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Ten Keys to Writing a Bad Dissertation

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					Does anyone set out to write a bad dissertation? It hardly seems
possible. Most of us probably begin our doctoral programs convinced that
the ideas we put forth in our dissertations will change the face of our
disciplines forever! But after years spent reading hundreds of doctoral
dissertations--first as a grad student, then as a professor, and now as a
professional dissertation editor and coach--I can't help but observe:
There are a lot of bad dissertations out there!
 
Really great dissertations are pretty rare. They require unique insight,
groundbreaking research, rigorous logic, and a touch of artistry. So I'm
not sure I could promise to tell you exactly how to make your
dissertation great. But I've discovered that there are some common
threads that run through most of the lousy dissertations I've read. So I
thought I could share with you some of what I've learned by reading bad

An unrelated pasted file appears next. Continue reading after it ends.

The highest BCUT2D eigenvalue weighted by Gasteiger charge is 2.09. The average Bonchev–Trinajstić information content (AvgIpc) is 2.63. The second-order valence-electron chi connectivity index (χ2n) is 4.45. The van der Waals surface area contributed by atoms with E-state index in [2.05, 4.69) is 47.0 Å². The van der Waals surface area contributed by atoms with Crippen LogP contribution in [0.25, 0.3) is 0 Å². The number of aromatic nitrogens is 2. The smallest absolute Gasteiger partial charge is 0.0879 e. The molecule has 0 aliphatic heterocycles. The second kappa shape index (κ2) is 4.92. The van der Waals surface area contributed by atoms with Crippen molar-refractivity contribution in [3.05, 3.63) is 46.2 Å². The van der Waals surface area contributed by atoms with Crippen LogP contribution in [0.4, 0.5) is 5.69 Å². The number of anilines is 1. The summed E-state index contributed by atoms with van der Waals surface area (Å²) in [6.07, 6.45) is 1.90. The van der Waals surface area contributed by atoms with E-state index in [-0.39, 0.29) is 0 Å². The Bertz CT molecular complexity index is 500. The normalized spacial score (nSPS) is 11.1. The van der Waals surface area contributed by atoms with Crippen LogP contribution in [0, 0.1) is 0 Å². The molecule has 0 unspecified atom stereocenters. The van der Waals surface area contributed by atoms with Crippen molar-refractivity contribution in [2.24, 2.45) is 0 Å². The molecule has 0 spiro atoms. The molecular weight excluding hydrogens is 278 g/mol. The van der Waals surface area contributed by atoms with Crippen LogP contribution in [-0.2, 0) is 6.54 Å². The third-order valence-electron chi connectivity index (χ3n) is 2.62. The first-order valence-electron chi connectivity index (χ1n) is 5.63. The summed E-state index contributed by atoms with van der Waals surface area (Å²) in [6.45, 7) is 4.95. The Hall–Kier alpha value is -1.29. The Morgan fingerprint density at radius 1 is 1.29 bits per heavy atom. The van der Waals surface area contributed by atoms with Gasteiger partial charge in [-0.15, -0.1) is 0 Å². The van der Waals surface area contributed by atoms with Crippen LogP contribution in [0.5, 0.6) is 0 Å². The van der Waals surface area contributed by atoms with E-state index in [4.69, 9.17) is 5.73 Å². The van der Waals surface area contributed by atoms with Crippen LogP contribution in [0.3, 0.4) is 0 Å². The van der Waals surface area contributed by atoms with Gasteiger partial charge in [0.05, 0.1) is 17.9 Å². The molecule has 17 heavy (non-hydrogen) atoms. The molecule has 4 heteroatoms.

doctoral dissertations. That way, if you'd like to write a bad
dissertation of your own, you'd know how to go about doing it. Or better
yet, if you'd like to write a good dissertation of your own, you'd have
some idea of common pitfalls.
 
Here are ten common mistakes you should avoid if you want your
dissertation to be worthwhile.
 
1. Surround yourself with like-minded people.
We all like to be right. And what better way to convince yourself you're
right than by being surrounded by people who agree with you? When
choosing a doctoral program, it's natural to gravitate toward schools,
departments, and faculty who share our views--conservative or liberal,
this methodology or that one, a particular school of thought or
perspective or approach. The good news is that, if you manage to surround
yourself with people who think just like you do, you'll encounter little
resistance as you write. The bad news is that, when you've finished
writing, your research will be much less likely to stand up to serious
challenge, since you've not had to grapple with opposing points of view